3. Throughout America's history, there have always been laws that regulated citizens' personal behavior. Among the Puritans of the 18th century, for example, adultery was a serious crime, as The Scarlet Letter makes clear. Today we have laws forcing motorcycle riders to wear helmets, laws that make suicide illegal, and laws against speeding on an empty highway, among many others. Where should society draw the line between personal and political actions? Should society have the right to tell you how to behave on your own time? Why or why not?
4. In recent years, the growing popularity of witchcraft, a neopagan religion with many traditions derived from pre-Christian and prehistoric religions, has caught the public eye. There are stores that sell witchcraft-related wares, movies with witches as heroes, and popular books about pagan religious traditions. In The Scarlet Letter , however, the portrayal of witches—particularly Mistress Hibbins, the sister of Governor Bellingham, is far more negative. What differences between Puritan New England and American culture today account for the fact that the practice of witchcraft is no longer considered an abhorrent crime? How has society changed during that span of time?
5. The authorities ordered Hester Prynne to wear an A as a punishment for her adultery, but nobody told her to make it as beautiful and elaborate as she did. The elegance of the A she embroidered revealed her self-pride, even in the face of her public shame. Can you think of any similar symbols that people wear today? In what ways do people change their appearance to show self-pride, even when others see those changes as sources of shame? What do our outward symbols say about us?
6. Does the character of Pearl seem realistic? Some readers of The Scarlet Letter think she seems much older than her age—far too mature for a young girl. Can you think of any reasons why Pearl should seem so unlike a child at times? Are children her age today ever "forced to grow up early" like that? Why? Pearl is also a very angry child—angry with her mother, in particular. Does this seem like a realistic trait as well? Why or why not?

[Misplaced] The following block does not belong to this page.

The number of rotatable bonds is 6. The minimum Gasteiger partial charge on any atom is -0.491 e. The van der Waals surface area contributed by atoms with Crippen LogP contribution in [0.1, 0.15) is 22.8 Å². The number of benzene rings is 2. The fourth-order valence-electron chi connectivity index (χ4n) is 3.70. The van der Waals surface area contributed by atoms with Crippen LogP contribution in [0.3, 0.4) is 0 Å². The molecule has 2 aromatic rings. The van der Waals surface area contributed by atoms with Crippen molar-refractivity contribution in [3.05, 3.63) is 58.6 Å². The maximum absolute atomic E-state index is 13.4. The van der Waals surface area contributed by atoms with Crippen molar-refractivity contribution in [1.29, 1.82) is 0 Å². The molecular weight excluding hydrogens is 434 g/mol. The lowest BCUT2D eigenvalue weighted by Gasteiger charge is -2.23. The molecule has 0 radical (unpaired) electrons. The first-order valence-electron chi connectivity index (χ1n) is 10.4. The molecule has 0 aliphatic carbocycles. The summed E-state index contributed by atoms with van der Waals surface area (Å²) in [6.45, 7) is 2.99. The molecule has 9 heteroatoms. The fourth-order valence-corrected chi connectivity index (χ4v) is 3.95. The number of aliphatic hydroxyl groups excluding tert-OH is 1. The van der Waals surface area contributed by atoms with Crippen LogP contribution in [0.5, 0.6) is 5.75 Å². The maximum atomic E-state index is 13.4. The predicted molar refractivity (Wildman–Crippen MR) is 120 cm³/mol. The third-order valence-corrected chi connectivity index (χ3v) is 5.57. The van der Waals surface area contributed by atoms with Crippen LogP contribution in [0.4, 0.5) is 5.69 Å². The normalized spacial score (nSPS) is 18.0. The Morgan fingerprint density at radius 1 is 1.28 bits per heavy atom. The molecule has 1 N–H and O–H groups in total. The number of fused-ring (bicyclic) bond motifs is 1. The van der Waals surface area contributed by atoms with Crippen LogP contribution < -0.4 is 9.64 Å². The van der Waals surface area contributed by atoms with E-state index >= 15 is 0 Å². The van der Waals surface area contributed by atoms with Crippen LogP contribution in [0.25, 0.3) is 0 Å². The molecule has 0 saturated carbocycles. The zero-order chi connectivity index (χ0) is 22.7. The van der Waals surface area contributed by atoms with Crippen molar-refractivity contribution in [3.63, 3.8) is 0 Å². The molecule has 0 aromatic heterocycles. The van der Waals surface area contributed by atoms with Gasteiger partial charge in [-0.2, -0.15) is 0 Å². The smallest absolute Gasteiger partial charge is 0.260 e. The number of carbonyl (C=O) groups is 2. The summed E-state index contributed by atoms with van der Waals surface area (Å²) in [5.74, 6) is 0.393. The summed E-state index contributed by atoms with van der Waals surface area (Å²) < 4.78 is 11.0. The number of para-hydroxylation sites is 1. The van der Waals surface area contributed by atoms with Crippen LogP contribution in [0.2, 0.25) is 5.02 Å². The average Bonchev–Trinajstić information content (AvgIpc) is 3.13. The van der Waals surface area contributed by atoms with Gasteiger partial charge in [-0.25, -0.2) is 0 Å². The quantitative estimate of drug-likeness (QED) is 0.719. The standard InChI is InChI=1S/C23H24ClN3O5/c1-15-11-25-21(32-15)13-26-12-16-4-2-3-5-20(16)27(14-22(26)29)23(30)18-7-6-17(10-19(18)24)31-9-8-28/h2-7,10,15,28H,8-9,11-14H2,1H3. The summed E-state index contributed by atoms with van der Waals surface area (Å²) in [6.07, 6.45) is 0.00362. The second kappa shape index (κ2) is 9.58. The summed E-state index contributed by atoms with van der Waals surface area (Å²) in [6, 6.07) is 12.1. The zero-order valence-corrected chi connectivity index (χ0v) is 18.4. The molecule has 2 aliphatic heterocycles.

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Evaluation


You can evaluate students' written pieces using the following three-point rubric:
Three points: throughout, credible and authentic extension of the novel; prose smooth and, when in first person, natural sounding; error-free grammar, usage, and mechanics
 
Two points: mostly credible and authentic extension of the novel; prose mostly smooth and natural sounding; some errors in grammar, usage, and mechanics
 
One point: not a credible and authentic extension of the novel; prose not sufficiently smooth or natural sounding; many errors in grammar, usage, and mechanics
 
You can ask your students to contribute to the assessment rubric by determining criteria for credible and authentic .

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Extensions


Outcast Drama
The Scarlet Letter can be seen as a story of the conflict between a law or a sentence, on the one hand, and a personal code of ethics, on the other. Hester Prynne, for her objection to her community's laws against adultery, becomes an outcast, separated from regular social interaction. Lead a discussion about other cases in which a law or a legal sentence conflicts with a person's morality. Examples might range from draft resisters to potential jurors who cannot sit on a criminal trial because they object to the punishment that would be meted out if the defendant were found guilty. Proceed to asking students to consider potential dramatic moments in which law or sentence and morality conflict. When students have developed a list of possibilities, divide the class into groups, and ask each group to write a small dramatic scene featuring a hero or heroine who morally objects to a law or sentence. When their scenes are complete, they can perform them for the rest of the class.

Threatened Communities
Hester Prynne's adultery was viewed as a threat to the pious Puritan community in which she lived. Ask your students to brainstorm a list of actions that might be considered a threat to the cohesiveness of their school community. Examples might include rooting for the opposing team at a school sporting event, plagiarism, or excessive cliquishness; obviously, some of these acts are more threatening to the school community than others. How does your class suggest perpetrators of such acts be punished, if at all? In considering this question, remind students of the punishment of the red A . Can students think of suitable ways to deal with those who they think are threatening their community?

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Suggested Readings